It's pretty simple when you get right down it. And while that might not be the answer you want to hear, it's the truth. Often, business owners offload tasks because they're overwhelmed, and aren't that picky with who they hand the projects over to. But that's a huge mistake because not only will those tasks not be completed as they should be, it'll be your fault because you handed over the task without giving providing proper guidance.
It's a pickle, to be certain. Thankfully, this scenario is preventable.
Planning to Delegate
Before you assign any of the tasks you'd normally complete to your employees, you must put a plan in place. This begins with establishing an environment that maximizes your employees' potential.
For delegating, specifically, the process begins with writing up a detailed description of how you do what you do. Write out a step-by-step guide to hand over to your employees that shows them precisely how you've been accomplishing these tasks you're not entrusting them with.
By taking the time to complete this step, your expectation can then be that your employees will perform the required tasks exactly as you've specified. This makes it easy to delegate tasks to new or replacement employees since you'll never run into a situation where, "Only Todd knew how to do that."
This also makes for streamlined operations when your managers hire new employees. The hiring process can go on then without your involvement, all because you basically took good notes.
You can never have too much documentation. And though it might feel tedious at the time, you'll be thankful you made the effort later.
Along that same line, you should also require employees to whom you delegate to submit regular reports. These reports should be about more than just profit and loss and instead show you information about shipping, inventory, response times, customer service complaints and whatever else is applicable to your industry. Requesting these reports will give you a bird's eye view of how your business is functioning and gives you the opportunity to then step in only if you absolutely need to.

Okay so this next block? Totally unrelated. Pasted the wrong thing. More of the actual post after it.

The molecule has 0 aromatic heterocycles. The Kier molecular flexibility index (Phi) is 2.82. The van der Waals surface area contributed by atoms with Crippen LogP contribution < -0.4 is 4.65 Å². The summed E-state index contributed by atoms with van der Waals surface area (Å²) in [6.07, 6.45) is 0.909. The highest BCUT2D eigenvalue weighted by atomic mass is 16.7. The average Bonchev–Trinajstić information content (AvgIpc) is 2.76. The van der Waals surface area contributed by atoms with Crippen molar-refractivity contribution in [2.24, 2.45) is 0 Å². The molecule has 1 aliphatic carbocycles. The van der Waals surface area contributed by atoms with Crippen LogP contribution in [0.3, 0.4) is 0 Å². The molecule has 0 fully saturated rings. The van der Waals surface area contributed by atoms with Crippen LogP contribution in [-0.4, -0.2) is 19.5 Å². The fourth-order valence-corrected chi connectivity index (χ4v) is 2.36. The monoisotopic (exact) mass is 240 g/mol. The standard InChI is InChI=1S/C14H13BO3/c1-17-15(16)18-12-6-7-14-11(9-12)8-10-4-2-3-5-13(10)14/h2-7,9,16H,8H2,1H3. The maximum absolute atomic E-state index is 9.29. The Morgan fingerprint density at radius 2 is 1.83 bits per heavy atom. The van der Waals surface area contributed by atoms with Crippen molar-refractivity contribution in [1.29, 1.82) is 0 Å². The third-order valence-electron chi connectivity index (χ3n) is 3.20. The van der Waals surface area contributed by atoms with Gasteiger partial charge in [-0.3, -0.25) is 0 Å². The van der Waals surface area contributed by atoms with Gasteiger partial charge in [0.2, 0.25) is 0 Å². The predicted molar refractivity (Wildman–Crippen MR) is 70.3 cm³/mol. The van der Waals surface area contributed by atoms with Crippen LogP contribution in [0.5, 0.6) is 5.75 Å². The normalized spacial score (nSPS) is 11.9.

That's the real key here: delegation with monitoring. It's imperative that you're not involved in the microcosm that is the inner workings of your business, but you absolutely must know what's going on in your company.
Related Article: Outsource Your Own Job: Learn How to Delegate Effectively
Building an Environment of Trust
When you're an entrepreneur, your company is more than just your life's blood. It's your passion. Many business owners eat, sleep and dream their companies. And that's just fine; passion is a good thing. But micromanaging isn't and it can impede progress. Instead, you need to focus on building an environment of trust in your company that lends itself well to delegation.
To feel comfortable stepping back a bit, you have to trust your employees, and that trust starts with you. From hiring the right people to building easy-to-follow processes, you need to establish the framework within which your team can work most effectively. Once that’s established, you can feel confident knowing your company—your baby—is in good hands.